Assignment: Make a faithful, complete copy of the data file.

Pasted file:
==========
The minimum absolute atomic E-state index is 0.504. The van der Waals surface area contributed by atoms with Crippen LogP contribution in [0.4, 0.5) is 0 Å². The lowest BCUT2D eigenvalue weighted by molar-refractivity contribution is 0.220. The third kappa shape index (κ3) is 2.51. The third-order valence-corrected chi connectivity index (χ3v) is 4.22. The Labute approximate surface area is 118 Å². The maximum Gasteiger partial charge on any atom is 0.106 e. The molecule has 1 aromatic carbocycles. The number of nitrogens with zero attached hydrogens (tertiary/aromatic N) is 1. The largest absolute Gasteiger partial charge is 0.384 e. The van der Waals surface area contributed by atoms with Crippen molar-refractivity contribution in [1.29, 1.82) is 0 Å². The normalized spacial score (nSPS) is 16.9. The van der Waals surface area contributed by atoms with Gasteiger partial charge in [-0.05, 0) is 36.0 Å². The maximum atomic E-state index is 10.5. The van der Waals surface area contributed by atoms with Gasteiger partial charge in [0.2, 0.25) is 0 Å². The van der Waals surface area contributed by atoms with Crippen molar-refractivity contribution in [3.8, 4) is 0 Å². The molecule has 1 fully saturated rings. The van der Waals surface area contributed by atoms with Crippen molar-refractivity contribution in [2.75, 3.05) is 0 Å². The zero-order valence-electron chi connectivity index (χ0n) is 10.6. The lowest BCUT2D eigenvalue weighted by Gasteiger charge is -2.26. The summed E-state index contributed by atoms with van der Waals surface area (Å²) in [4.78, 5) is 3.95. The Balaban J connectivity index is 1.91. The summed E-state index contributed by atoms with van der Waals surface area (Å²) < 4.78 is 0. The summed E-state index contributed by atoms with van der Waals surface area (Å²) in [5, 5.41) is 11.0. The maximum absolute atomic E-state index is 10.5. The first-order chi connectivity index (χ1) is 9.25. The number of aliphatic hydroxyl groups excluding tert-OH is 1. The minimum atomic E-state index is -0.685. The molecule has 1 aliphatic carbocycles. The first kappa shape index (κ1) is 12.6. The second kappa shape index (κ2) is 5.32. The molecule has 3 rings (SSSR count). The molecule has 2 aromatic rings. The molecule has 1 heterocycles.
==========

The minimum absolute atomic E-state index is 0.504. The van der Waals surface area contributed by atoms with Crippen LogP contribution in [0.4, 0.5) is 0 Å². The lowest BCUT2D eigenvalue weighted by molar-refractivity contribution is 0.220. The third kappa shape index (κ3) is 2.51. The third-order valence-corrected chi connectivity index (χ3v) is 4.22. The Labute approximate surface area is 118 Å². The maximum Gasteiger partial charge on any atom is 0.106 e. The molecule has 1 aromatic carbocycles. The number of nitrogens with zero attached hydrogens (tertiary/aromatic N) is 1. The largest absolute Gasteiger partial charge is 0.384 e. The van der Waals surface area contributed by atoms with Crippen molar-refractivity contribution in [1.29, 1.82) is 0 Å². The normalized spacial score (nSPS) is 16.9. The van der Waals surface area contributed by atoms with Gasteiger partial charge in [-0.05, 0) is 36.0 Å². The maximum atomic E-state index is 10.5. The van der Waals surface area contributed by atoms with Gasteiger partial charge in [0.2, 0.25) is 0 Å². The van der Waals surface area contributed by atoms with Crippen molar-refractivity contribution in [3.8, 4) is 0 Å². The molecule has 1 fully saturated rings. The van der Waals surface area contributed by atoms with Crippen molar-refractivity contribution in [2.75, 3.05) is 0 Å². The zero-order valence-electron chi connectivity index (χ0n) is 10.6. The lowest BCUT2D eigenvalue weighted by Gasteiger charge is -2.26. The summed E-state index contributed by atoms with van der Waals surface area (Å²) in [4.78, 5) is 3.95. The Balaban J connectivity index is 1.91. The summed E-state index contributed by atoms with van der Waals surface area (Å²) < 4.78 is 0. The summed E-state index contributed by atoms with van der Waals surface area (Å²) in [5, 5.41) is 11.0. The maximum absolute atomic E-state index is 10.5. The first-order chi connectivity index (χ1) is 9.25. The number of aliphatic hydroxyl groups excluding tert-OH is 1. The minimum atomic E-state index is -0.685. The molecule has 1 aliphatic carbocycles. The first kappa shape index (κ1) is 12.6. The second kappa shape index (κ2) is 5.32. The molecule has 3 rings (SSSR count). The molecule has 2 aromatic rings. The molecule has 1 heterocycles.